Renewable energy auctions to be mandatory for Energy Community from 2020

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February 11, 2019






February 11, 2019





Renewable energy auctions will be mandatory for the Energy Community Contracting Parties from next year, Energy Community Secretariat Director Janez Kopač said, while Aleksandar Antić, the Serbian energy and mining minister, said that Serbia should prepare a bankable model for auctions by mid-2019.

During a presentation of Serbia’s progress on the implementation of the Energy Community’s energy acquis in the Serbian Parliament, Kopač said that it is impossible for Serbia to achieve a 27% share of renewables by 2020 given that the share is currently at about 21%.

He said that failure to reach the 2020 target is not so tragic, noting. however, that the 2030 targets, which are much higher, are just around the corner, with the EU aiming for 100% by 2050.

The Energy Community’s proposal is to introduce auctions because this type of support is cheaper than feed-in tariffs and affects the price of electricity the least.

Examples from the region show that investments can be made through auctions, but also without subsidies, Kopač said.

The first example is Montenegro, and the Briska Gora solar power plant, while the second is Albania, with an auction that started from EUR 100 per MWh and closed at EUR 59 per MW, with another 50 MW solar power plant without subsidies.

Kopač noted that auctions are not mandatory in the Energy Community, but that they will be from next year. Some members have already made them obligatory, such as Moldova, Albania and Macedonia, while Montenegro and Ukraine have similar plans, Kopač said.

They achieved a lot with feed-in tariffs, and now they are telling us not to use them – Antić

Minister of Mining and Energy Aleksandar Antić said that compared to 2009, when the target for the renewables share was determined, electricity consumption has increased 6% due to economic growth.

Unfortunately, this has a negative impact on the renewables share, but the ministry anticipates that as a result of all the projects that have launched trial production, about 245 MW, and which are to begin test runs, another 200 MW, the percentage will be higher, the minister said, adding that auctions will be introduced.

According to Antić, this is a new model which has not even been introduced in all EU countries. Those that have applied it have built all renewables capacities with the support of feed-in tariffs, he said.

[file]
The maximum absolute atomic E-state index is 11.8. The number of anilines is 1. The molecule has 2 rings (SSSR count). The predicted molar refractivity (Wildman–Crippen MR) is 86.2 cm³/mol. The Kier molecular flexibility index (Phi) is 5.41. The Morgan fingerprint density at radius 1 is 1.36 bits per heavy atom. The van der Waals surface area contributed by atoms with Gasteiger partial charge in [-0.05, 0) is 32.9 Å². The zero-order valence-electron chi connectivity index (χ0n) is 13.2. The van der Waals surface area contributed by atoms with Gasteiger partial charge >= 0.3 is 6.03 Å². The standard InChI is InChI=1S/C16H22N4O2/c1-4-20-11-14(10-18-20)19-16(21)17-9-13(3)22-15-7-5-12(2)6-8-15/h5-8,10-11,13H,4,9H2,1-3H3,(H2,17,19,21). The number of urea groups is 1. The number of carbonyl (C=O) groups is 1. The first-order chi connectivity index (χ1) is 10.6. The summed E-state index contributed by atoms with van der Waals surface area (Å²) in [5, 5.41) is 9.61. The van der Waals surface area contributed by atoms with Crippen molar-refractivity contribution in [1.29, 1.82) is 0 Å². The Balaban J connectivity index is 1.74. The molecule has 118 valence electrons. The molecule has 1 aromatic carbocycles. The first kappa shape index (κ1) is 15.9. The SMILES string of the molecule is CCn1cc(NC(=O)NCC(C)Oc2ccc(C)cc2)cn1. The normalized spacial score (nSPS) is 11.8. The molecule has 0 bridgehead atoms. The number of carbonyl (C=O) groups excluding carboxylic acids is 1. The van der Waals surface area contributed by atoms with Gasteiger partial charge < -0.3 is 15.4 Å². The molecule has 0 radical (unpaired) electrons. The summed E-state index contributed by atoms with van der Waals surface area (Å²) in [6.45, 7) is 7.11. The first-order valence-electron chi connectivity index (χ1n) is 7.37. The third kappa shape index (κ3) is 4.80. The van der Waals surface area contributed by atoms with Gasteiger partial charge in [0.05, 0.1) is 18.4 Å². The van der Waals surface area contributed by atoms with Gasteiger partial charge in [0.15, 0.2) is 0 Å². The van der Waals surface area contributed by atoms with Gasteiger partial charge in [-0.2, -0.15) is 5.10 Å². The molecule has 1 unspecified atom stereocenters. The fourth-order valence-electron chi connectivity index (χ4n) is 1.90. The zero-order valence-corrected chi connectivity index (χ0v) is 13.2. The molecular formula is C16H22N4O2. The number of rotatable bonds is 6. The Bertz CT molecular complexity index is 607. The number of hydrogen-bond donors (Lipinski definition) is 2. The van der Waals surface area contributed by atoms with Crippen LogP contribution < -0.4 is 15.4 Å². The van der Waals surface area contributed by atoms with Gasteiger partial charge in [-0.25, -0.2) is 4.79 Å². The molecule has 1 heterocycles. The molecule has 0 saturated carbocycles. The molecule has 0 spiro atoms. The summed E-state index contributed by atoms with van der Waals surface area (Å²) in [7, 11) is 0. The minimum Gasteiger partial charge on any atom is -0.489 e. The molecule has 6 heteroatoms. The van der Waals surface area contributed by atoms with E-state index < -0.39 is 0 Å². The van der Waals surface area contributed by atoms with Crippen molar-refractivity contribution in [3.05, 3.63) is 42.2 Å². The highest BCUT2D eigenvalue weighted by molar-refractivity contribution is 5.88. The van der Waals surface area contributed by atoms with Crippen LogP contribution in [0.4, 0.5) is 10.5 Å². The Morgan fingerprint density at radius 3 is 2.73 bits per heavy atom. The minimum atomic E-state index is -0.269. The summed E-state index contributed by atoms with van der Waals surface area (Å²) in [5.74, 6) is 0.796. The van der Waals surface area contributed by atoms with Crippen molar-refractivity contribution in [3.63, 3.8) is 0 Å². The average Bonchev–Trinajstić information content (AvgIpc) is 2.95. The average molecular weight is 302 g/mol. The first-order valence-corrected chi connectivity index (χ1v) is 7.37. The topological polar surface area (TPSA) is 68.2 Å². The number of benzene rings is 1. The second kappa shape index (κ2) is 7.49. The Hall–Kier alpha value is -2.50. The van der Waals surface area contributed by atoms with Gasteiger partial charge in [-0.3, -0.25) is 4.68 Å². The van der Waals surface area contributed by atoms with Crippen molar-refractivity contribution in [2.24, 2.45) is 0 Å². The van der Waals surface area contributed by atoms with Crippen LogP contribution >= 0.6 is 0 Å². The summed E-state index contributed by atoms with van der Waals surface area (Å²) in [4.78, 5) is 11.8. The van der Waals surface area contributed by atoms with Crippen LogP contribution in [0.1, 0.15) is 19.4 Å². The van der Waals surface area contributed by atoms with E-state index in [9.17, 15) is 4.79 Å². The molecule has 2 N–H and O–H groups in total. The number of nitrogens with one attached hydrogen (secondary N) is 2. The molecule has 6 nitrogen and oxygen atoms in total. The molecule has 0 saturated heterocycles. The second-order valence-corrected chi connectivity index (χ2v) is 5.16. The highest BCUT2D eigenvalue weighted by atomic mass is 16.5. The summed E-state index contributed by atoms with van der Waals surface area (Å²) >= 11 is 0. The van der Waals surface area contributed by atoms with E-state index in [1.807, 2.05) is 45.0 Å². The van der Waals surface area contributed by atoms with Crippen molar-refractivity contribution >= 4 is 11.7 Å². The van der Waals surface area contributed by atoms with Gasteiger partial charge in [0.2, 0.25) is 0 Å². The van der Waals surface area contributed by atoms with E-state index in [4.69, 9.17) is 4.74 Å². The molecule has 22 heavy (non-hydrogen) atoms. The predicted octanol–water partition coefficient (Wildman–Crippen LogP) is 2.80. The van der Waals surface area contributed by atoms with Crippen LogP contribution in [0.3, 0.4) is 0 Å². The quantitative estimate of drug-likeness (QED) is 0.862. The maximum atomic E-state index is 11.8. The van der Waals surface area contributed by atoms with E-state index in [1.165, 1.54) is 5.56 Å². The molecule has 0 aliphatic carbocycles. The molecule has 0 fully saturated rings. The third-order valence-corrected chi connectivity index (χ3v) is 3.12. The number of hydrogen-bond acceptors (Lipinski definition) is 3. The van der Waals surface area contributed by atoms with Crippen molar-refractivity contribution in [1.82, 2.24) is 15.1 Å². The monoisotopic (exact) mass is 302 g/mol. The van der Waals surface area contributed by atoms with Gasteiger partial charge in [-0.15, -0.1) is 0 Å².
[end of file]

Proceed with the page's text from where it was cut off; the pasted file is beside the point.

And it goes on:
He said that he accepts all trends, but not hypocritical politics. Antić mentioned that Germany has built 103,000 MW of renewables capacities by using feed-in tariffs.

“They have built so much and now they are switching to auctions, and they are telling us – at the beginning of renewables development and will build 600 MW with feed-in tariffs – that this is not a good model and that we have to switch to auctions,” he said.

If Serbia fails to develop projects based on auctions, then it will have to buy electricity from power plants built with the support of feed-in tariffs, he said, noting that the Serbian authorities will tread carefully on the new model, with Serbia’s interest in mind, but also heeding the Secretariat’s recommendations.

Antić said that analyses are under way and that he hopes a bankable model for auctions will be prepared by mid-2019. A few days ago, State Secretary at the Ministry of Mining and Energy Mirjana Filipović announced the first auctions for 2020.

Antić also agreed that there are nice cases of auctioning, but only two – in Albania, which is very sunny, and in Montenegro, which has a lot of sunshine and wind.

Annual subsidies for coal can reach EUR 600 million – Kopač

Janez Kopač listed coal subsidies as one of the biggest problems in the Energy Community Contracting Parties, including Serbia.

The Secretariat’s calculation showed that Serbia spent EUR 100 million on average on coal subsidies in 2015-2017, much less than on renewables.

The Secretariat has also produced an analysis of EU Emissions Trading System (EU ETS) introduction in the Contracting Parties.

Serbia produces 24 million tons of CO2 per year. With a price of EUR 5, which was the case in previous years, that is the cost of EUR 121 million, while the price of electricity should increase by 6%.

With a CO2 price of EUR 22, which is the current situation on the market, the cost is increased to EUR 484 million, while the electricity price should increase by 24%.

With those EUR 100 million, it’s about EUR 600 million in subsidies, and much of that is in hidden subsidies, Kopač noted.

Kopač said that this illustrates how the difference is steadily increasing, which is why he calls for renewables to be used more.

This will only be valid when Serbia enters the EU – Antić

The minister noted that Serbia has no obligation to pay for CO2 emissions and that it will have this obligation when it becomes a member of the EU.

But even then, this regulation does not apply automatically, it is negotiated, and one can get more time and financial help, he noted.

According to Antić, Serbia does not have hidden subsidies for coal. The subsidies are given only to the Resavica open-pit mines due to the operator’s importance for the economic situation in the regions where the mines are located.

The government is trying, with the help of the World Bank, to find a solution that does not include subsidies for these mines, Antić said.

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